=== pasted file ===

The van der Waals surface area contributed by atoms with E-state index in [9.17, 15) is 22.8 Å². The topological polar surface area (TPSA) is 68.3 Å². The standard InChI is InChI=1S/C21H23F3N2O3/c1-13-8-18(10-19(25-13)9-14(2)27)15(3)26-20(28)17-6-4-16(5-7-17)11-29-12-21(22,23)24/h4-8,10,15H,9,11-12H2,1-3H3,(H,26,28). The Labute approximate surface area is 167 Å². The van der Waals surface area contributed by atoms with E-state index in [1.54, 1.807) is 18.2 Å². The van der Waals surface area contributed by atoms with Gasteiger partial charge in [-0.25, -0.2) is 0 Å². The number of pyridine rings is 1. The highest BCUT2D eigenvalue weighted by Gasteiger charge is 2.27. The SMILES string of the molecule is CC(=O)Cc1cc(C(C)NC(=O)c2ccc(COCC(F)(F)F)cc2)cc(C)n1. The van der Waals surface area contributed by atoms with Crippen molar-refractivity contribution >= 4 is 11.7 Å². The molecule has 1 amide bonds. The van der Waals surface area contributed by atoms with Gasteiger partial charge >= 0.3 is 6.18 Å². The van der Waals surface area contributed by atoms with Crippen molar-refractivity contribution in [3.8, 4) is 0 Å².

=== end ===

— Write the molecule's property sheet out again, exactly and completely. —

The van der Waals surface area contributed by atoms with E-state index in [9.17, 15) is 22.8 Å². The topological polar surface area (TPSA) is 68.3 Å². The standard InChI is InChI=1S/C21H23F3N2O3/c1-13-8-18(10-19(25-13)9-14(2)27)15(3)26-20(28)17-6-4-16(5-7-17)11-29-12-21(22,23)24/h4-8,10,15H,9,11-12H2,1-3H3,(H,26,28). The Labute approximate surface area is 167 Å². The van der Waals surface area contributed by atoms with E-state index in [1.54, 1.807) is 18.2 Å². The van der Waals surface area contributed by atoms with Gasteiger partial charge in [-0.25, -0.2) is 0 Å². The number of pyridine rings is 1. The highest BCUT2D eigenvalue weighted by Gasteiger charge is 2.27. The SMILES string of the molecule is CC(=O)Cc1cc(C(C)NC(=O)c2ccc(COCC(F)(F)F)cc2)cc(C)n1. The van der Waals surface area contributed by atoms with Crippen molar-refractivity contribution >= 4 is 11.7 Å². The molecule has 1 amide bonds. The van der Waals surface area contributed by atoms with Gasteiger partial charge >= 0.3 is 6.18 Å². The van der Waals surface area contributed by atoms with Crippen molar-refractivity contribution in [3.8, 4) is 0 Å².